Aerial image of wind turbines
The Sulawesi Windfarm is one part of Indonesia’s ambitious plan to reduce the country’s dependence on fossil fuels. | Photo Credit: USAID

Progress Beyond Programs: Amping Up Clean Energy for Climate and Development

By USAID

USAID is putting the infrastructure in place to phase out fossil fuels and improve energy efficiency while expanding energy access in hard-to-reach places. Read on to learn how the Agency promotes clean energy and improved climate and development outcomes across the world.

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A man wearing a hard hat and yellow safety vest stands in front of a blue building with solar panels on its roof
Martin Mwiti, who is Ariya Finergy’s firmware and test engineer, stands outside Kenya’s Mbogo Valley Tea. Ariya received support through Powering Agriculture: an Energy Grand Challenge to develop one of the first solar leasing models in Kenya and the company has had success selling solar systems to flower farms and other agribusinesses in Kenya.
Boosting Renewable Energy through Auctions

Competitive renewable energy auctions can help countries attract private financial investment and identify the most cost-effective projects on the market. For example, with USAID’s support the Philippines announced the winners of the country’s first ever renewable energy auction in 2022. Almost 2,000 megawatts of renewable energy capacity — equal to nearly 10% of the country’s current energy capacity — were successfully auctioned, and are expected to mobilize $2 billion in clean energy investment.

The power generation will come online from 2023–2025, increasing consumer access to low-cost renewable energy and reducing the country’s dependence on imported fuels. The second round of the auction is scheduled for June 2023, which is planned to offer a total capacity of 11,600 megawatts installation target.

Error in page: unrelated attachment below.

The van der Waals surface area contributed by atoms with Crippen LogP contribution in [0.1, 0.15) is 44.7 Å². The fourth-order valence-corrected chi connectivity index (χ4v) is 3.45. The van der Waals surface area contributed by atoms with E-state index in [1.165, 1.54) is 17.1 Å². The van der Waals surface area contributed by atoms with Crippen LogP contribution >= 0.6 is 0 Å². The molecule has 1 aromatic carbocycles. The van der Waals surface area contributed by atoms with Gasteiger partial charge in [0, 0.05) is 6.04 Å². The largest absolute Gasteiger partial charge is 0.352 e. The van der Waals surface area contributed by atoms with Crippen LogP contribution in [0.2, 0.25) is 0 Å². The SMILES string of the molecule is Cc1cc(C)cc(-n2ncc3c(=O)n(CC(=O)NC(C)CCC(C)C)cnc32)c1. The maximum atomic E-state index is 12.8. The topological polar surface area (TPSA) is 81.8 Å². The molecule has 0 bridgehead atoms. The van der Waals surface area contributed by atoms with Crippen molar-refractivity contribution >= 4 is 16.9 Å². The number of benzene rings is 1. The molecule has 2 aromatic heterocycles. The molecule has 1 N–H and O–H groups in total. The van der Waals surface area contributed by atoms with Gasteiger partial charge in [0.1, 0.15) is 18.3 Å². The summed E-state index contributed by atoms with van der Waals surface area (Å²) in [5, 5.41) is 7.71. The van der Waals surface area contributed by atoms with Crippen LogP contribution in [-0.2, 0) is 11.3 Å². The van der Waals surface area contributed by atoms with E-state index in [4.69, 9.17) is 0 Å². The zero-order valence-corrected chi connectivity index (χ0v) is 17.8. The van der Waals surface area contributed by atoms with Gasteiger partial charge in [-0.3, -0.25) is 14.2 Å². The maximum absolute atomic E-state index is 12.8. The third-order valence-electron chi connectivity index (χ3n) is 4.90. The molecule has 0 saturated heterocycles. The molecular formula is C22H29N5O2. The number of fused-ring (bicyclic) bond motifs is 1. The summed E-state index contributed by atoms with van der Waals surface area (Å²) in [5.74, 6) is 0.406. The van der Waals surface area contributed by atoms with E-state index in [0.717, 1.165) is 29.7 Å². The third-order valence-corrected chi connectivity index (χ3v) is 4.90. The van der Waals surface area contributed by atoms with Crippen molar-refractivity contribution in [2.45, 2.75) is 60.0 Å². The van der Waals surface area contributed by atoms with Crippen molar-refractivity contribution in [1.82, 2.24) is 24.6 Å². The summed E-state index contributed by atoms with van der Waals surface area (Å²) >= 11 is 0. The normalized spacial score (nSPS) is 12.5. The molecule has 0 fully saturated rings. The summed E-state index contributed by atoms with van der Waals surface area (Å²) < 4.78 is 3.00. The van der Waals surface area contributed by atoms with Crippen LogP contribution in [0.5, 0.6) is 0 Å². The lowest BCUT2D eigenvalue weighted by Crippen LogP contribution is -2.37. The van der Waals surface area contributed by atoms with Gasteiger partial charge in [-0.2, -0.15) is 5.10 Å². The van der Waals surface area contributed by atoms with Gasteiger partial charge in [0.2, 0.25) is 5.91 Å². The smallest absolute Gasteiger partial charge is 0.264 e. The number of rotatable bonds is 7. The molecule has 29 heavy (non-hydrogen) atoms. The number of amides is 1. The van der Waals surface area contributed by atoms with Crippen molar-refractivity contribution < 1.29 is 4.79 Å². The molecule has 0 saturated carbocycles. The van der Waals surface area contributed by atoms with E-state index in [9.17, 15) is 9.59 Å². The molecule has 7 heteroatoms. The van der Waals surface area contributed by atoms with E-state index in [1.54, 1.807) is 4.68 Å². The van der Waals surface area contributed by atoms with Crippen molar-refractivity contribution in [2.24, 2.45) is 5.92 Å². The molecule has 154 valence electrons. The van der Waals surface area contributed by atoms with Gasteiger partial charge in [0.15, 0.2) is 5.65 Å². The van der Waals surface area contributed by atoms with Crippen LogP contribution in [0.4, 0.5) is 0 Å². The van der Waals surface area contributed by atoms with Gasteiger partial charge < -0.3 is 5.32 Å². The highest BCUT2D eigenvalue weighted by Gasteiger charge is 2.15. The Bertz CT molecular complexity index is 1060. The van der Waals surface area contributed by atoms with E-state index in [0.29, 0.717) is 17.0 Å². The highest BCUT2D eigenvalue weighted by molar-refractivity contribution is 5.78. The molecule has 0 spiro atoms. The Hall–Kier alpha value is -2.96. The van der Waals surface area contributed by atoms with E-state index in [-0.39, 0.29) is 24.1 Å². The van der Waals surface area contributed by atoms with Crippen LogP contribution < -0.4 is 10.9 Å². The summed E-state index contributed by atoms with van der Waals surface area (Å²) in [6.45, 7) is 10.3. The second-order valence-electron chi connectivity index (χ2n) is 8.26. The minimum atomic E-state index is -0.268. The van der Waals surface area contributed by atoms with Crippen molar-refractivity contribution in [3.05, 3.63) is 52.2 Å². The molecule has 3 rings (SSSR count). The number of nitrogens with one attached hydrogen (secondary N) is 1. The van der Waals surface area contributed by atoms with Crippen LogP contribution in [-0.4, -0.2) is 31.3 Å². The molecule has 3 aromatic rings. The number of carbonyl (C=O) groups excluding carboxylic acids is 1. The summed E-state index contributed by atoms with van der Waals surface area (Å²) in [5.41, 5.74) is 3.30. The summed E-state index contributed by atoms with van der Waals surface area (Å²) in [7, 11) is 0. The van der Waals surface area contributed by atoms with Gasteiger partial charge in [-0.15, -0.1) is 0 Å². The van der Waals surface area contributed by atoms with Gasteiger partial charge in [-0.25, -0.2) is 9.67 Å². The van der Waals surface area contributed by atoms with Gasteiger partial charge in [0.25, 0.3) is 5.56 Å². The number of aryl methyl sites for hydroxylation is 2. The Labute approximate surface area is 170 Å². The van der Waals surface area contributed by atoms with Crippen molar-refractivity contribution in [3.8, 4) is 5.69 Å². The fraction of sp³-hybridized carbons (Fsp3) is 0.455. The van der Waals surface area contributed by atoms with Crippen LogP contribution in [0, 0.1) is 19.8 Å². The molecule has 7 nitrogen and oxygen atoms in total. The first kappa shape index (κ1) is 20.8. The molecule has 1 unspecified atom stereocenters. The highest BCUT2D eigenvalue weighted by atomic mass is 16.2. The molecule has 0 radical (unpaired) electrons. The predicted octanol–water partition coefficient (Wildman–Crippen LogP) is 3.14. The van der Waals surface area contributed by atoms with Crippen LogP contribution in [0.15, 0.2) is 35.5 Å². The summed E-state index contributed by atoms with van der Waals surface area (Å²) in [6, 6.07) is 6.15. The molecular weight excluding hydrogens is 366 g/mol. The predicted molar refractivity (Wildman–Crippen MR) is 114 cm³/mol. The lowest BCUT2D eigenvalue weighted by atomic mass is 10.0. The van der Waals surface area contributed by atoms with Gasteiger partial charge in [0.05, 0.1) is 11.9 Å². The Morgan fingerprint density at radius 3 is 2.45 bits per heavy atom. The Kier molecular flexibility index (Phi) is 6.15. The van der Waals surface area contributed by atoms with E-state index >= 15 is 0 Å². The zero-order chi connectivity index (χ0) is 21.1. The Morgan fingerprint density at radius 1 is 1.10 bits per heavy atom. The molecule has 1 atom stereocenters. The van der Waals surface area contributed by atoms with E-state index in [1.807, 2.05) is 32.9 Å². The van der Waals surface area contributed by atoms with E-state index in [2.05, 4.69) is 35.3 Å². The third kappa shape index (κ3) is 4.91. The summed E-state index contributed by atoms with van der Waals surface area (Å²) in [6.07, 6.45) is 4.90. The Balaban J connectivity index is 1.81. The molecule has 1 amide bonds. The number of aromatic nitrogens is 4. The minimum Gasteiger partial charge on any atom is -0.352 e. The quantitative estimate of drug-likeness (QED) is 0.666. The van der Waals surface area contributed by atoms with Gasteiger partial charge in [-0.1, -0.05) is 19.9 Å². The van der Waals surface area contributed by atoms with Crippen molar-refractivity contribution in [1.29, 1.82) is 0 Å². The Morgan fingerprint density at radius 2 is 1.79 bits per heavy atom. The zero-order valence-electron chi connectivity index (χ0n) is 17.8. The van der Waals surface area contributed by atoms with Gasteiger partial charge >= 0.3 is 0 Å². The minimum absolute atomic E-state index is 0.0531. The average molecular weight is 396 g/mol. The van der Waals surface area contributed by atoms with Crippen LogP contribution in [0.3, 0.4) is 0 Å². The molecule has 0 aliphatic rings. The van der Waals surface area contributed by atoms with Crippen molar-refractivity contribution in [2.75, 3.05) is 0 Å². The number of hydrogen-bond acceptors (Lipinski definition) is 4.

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Aerial image of wind turbines
The Sulawesi Windfarm is one part of Indonesia’s ambitious plan to reduce the country’s dependence on fossil fuels.
Boosting Wind Farm Generation in South Africa

South Africa has been experiencing an energy crisis since early 2022 — with rolling blackouts that affect millions of people and hamper economic development. As a result of this energy crisis, USAID began partnering with the country’s Renewable Energy Independent Power Procurement Program in South Africa’s Northern Cape through Power Africa to bring Karusa and Soetwater wind farms online.

As a country, we need more and more clean energy produced and supplied to the national [power] grid, which will also alleviate poverty and create employment in communities.” - Israel Thothela, the site manager at Karusa and Soetwater wind farms explained this need.

Both sites, which were developed by Power Africa partner Enel and started operating in 2022, are generating a combined 280 megawatts of clean electricity. They each have 35 wind turbines on site, which can produce enough renewable energy to avert 1 million tons of carbon dioxide (CO2) emissions every year. In addition to reducing greenhouse gas emissions, the energy the turbines produce will be integrated into the national energy grid, alleviating poverty and creating jobs in communities all over South Africa. 

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A man holds his cell phone up to an electricity meter
USAID worked with the Government of Pakistan to introduce smart meters on locations from where the electricity enters into the grid. Now, with the help of smart meters and allied software, the billing and settlement data can be collected within hours compared to weeks in the past. Almost $10 billion transactions are going through USAID systems every year.
Securing Renewable Energy Investment in Pakistan

USAID has long supported the Government of Pakistan’s efforts to expand access to clean energy through various power generation and transmission infrastructure programs, as well as technical assistance programs. These efforts have spurred private sector investments into clean energy, improving the capacity of systems and energy markets.